Considering buying a used boat? Take heed of the following tips before you sail right past the point of no return!
The condition of a boat’s hull will usually tell you everything you need to know about the rest of the ship, which means if you see a lot of large “osmotic blisters,” you’re not really starting off on the right foot. These unsightly water pockets tapped beneath the surface of the hull can really bring down the value of a ship, and will eventually grow and “pop,” though they often don’t cause serious structural damage. A few tiny blisters on a boat that’s 10+ years old is even considered common. To be safe though, you should avoid any used boats with extremely noticeable blistering.
Cracks = Chaos
Fiberglass is designed to be flexible, and gel coating is designed to be stiff, which means you’re going to see a few small cracks in any used boat simply from normal wear and tear, especially around certain stress points and/or where fittings are mounted. However, a whole bunch of cracks in a particular area, or cracking that has shape or pattern, is a strong indication of impact/structural damage. Plus, too many cracks in the hull/transom may eventually lead to delamination.
Scratches, Chipping, & Obvious Repairs
While most scratches, paint chipping, and obvious signs of repairs may not compromise the functionality of a vessel, cosmetic damage can certain affect its value. So make sure you give any used boat you’re looking at a full physical inspection to identify any points of damage you can bring up during your inspections or price negotiations.
Worn down steering systems can be wildly expensive to fix, not to mention dangerous to deal with in the meantime. For the most part it means the boat is land-locked. So, when looking at any potential vessel, make sure you grab hold of the drive/engine with some force and try to move it around. If it barely moves you’re in good shape. If there’s a lot of slack though, you might really want to consider just walking away.
A ships bellows are the soft, pliable rubber sleeves that protects a variety of important components onboard your boat as they pass back and forth through the transom. Keeping water out is their primary function, which means any visible can lead to a sinking ship. They should not have any cracks, holes, or other signs of stiffness that could result in future tears.
Trust The Lubricant
If a ship has been well taken care of, lower unit lubricant and engine oil should look great, with no signs of burnt smells, metallic fillings, water, or other obvious signs of neglect. If the oil and lubricant appear to be lacking, you might want to really look closely at what else is likely wrong with the vessel.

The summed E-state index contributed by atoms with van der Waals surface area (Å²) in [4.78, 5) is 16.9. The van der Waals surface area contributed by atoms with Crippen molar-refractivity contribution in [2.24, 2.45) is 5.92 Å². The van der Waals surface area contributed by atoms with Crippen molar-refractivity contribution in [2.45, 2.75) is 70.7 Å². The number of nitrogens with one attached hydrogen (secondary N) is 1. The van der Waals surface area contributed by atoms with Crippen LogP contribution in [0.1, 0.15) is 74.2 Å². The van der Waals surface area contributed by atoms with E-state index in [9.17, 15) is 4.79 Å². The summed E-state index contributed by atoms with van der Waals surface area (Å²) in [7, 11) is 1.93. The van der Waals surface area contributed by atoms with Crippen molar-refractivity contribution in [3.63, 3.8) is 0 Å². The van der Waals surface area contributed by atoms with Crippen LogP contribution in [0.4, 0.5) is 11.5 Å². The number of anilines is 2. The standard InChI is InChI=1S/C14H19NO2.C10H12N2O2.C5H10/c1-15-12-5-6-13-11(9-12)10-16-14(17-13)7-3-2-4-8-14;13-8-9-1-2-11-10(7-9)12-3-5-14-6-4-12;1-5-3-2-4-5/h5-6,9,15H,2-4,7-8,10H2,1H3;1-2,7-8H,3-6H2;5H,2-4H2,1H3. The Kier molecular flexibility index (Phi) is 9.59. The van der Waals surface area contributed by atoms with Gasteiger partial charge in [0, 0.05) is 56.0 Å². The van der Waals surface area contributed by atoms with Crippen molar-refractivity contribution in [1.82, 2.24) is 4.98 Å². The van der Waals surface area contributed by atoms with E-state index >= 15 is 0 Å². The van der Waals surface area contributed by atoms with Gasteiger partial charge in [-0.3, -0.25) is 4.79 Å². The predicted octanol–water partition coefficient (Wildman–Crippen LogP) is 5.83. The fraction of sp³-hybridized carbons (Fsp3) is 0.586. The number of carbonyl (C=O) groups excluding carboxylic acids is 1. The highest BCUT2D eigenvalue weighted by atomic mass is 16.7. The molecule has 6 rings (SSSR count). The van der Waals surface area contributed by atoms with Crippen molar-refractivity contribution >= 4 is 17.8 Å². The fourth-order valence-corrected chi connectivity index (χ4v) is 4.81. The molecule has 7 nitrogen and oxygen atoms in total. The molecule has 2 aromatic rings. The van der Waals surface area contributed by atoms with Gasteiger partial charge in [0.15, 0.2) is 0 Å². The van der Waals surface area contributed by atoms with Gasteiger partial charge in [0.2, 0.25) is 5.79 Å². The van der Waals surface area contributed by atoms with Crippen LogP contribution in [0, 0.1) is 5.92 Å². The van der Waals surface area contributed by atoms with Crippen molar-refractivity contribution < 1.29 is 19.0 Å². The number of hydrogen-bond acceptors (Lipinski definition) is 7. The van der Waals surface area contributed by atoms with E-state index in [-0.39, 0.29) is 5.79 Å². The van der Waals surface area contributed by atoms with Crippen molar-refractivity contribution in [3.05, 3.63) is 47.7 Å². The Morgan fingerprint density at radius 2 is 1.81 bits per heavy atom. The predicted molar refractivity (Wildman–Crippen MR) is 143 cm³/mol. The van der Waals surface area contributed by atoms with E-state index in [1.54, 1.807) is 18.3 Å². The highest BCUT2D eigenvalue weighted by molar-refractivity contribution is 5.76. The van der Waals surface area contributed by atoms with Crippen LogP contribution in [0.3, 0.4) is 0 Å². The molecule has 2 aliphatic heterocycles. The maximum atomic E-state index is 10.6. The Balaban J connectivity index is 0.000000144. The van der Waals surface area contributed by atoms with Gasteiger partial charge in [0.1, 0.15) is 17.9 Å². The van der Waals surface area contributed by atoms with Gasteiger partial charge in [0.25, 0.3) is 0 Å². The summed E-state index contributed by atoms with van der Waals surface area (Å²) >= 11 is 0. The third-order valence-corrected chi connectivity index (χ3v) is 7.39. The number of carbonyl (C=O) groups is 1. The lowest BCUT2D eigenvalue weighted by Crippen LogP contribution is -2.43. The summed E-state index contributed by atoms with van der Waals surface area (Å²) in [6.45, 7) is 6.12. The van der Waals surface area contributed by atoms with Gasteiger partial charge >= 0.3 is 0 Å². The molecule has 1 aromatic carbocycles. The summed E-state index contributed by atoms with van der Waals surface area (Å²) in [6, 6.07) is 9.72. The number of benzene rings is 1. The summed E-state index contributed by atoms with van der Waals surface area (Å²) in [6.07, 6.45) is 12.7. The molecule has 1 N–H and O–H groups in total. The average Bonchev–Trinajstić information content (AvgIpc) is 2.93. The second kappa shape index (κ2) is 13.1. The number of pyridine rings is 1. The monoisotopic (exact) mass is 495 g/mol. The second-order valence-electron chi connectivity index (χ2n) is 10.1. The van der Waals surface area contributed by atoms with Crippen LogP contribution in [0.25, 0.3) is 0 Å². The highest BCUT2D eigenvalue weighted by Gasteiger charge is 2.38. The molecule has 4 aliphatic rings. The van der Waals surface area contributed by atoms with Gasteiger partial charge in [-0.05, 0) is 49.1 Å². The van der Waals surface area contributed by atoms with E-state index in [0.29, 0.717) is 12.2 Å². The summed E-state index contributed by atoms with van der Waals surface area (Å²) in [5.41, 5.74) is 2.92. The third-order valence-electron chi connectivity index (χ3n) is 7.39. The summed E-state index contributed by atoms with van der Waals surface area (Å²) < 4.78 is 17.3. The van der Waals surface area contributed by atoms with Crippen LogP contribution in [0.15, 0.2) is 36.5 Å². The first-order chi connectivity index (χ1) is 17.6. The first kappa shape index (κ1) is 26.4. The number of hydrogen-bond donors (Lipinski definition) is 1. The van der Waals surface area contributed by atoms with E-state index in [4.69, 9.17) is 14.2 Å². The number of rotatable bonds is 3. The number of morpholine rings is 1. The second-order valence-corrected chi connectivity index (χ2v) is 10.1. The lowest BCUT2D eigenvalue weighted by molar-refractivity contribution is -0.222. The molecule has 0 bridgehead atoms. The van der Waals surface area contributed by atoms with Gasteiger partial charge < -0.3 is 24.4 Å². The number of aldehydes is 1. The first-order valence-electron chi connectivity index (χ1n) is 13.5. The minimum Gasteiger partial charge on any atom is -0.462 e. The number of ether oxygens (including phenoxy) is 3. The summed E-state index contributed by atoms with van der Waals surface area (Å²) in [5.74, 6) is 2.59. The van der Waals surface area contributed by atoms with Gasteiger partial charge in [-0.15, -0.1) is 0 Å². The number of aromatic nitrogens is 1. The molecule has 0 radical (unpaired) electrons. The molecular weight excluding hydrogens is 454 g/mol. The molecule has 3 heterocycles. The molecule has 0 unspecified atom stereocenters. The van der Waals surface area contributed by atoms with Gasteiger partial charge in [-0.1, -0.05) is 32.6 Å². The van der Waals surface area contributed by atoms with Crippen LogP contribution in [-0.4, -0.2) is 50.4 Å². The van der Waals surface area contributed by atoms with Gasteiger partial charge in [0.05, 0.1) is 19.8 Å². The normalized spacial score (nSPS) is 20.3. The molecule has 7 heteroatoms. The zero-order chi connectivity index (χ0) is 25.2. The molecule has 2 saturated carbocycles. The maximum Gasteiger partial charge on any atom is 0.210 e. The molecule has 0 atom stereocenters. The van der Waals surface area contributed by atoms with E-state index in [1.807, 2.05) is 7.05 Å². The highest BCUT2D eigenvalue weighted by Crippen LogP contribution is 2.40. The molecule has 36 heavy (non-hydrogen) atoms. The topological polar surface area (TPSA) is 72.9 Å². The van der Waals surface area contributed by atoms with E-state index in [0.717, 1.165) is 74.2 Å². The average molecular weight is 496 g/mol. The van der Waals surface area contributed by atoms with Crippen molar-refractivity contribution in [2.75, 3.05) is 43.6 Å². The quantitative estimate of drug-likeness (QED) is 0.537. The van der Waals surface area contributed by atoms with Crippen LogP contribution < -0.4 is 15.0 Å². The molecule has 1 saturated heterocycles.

Obviously a boat should never smell bad, and if it does you might not want it anyway, but the scent of the fuel specifically is certainly something to look at. Just by popping that cap off and giving it a good swift smell, you should be able to tell if the fuel is bad/contaminated.
Any canvases that protect a ship’s interior spaces should still be watertight. If there’s any damage to the zippers, stitching, or a problem with the fit, you will most certainly end up paying for it later – and good canvas covers cost a lot!
Suspiciously Clean Upholstery
Did you know that the upholstery on a boat is made with special protectants that help reduce elemental wear and tear, UV damage, mold, and more? That’s why, if you can clearly see a ship’s furniture has been deep cleaned, you should ask what was used to ensure there isn’t any potentially unseen chemical damage that could cause you problems later on.
Get A Good Marine Surveyor
Of course, from wiring issues, to corrosion, to structural damage you don’t even know how to find, the list of things to look out for when buying a used boat is endless. That’s why, if you’re serious about buying used, you need to get a good marine surveyor. One of my thorough Condition and Valuation Surveys here at CAS Marine Surveyor, for example, would be more than enough to open your eyes to all the important information you need to know about whether or not you should take a chance on any ship! To schedule a survey for your own vessel, or one you’re going to purchase, reach out to Christian A. Syoen of CAS Marine Surveyor today by calling 1.810.531.0992 or fill out the form in the sidebar to schedule your free consultation.